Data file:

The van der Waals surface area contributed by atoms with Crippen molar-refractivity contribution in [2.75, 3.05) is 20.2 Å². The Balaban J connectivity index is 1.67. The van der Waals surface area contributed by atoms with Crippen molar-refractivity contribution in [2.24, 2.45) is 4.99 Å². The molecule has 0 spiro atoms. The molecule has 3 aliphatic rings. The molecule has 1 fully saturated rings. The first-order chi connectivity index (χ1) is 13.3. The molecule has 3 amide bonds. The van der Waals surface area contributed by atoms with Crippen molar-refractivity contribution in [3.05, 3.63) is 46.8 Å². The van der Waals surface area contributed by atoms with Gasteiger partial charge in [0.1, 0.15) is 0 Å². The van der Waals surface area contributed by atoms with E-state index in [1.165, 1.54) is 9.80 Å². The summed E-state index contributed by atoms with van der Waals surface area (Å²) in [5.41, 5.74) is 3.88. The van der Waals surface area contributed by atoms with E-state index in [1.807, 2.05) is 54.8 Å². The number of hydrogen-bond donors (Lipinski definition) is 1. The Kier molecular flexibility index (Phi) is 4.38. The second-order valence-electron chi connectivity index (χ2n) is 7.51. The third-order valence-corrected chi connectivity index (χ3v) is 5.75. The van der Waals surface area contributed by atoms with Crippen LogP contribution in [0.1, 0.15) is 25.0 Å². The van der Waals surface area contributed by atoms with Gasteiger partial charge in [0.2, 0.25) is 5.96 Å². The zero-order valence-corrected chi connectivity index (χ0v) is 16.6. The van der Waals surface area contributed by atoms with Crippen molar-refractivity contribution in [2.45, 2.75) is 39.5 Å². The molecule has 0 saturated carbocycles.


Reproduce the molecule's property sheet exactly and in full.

The van der Waals surface area contributed by atoms with Crippen molar-refractivity contribution in [2.75, 3.05) is 20.2 Å². The Balaban J connectivity index is 1.67. The van der Waals surface area contributed by atoms with Crippen molar-refractivity contribution in [2.24, 2.45) is 4.99 Å². The molecule has 0 spiro atoms. The molecule has 3 aliphatic rings. The molecule has 1 fully saturated rings. The first-order chi connectivity index (χ1) is 13.3. The molecule has 3 amide bonds. The van der Waals surface area contributed by atoms with Crippen molar-refractivity contribution in [3.05, 3.63) is 46.8 Å². The van der Waals surface area contributed by atoms with Gasteiger partial charge in [0.1, 0.15) is 0 Å². The van der Waals surface area contributed by atoms with E-state index in [1.165, 1.54) is 9.80 Å². The summed E-state index contributed by atoms with van der Waals surface area (Å²) in [5.41, 5.74) is 3.88. The van der Waals surface area contributed by atoms with E-state index in [1.807, 2.05) is 54.8 Å². The number of hydrogen-bond donors (Lipinski definition) is 1. The Kier molecular flexibility index (Phi) is 4.38. The second-order valence-electron chi connectivity index (χ2n) is 7.51. The third-order valence-corrected chi connectivity index (χ3v) is 5.75. The van der Waals surface area contributed by atoms with Crippen LogP contribution in [0.1, 0.15) is 25.0 Å². The van der Waals surface area contributed by atoms with Gasteiger partial charge in [0.2, 0.25) is 5.96 Å². The zero-order valence-corrected chi connectivity index (χ0v) is 16.6. The van der Waals surface area contributed by atoms with Crippen molar-refractivity contribution in [2.45, 2.75) is 39.5 Å². The molecule has 0 saturated carbocycles.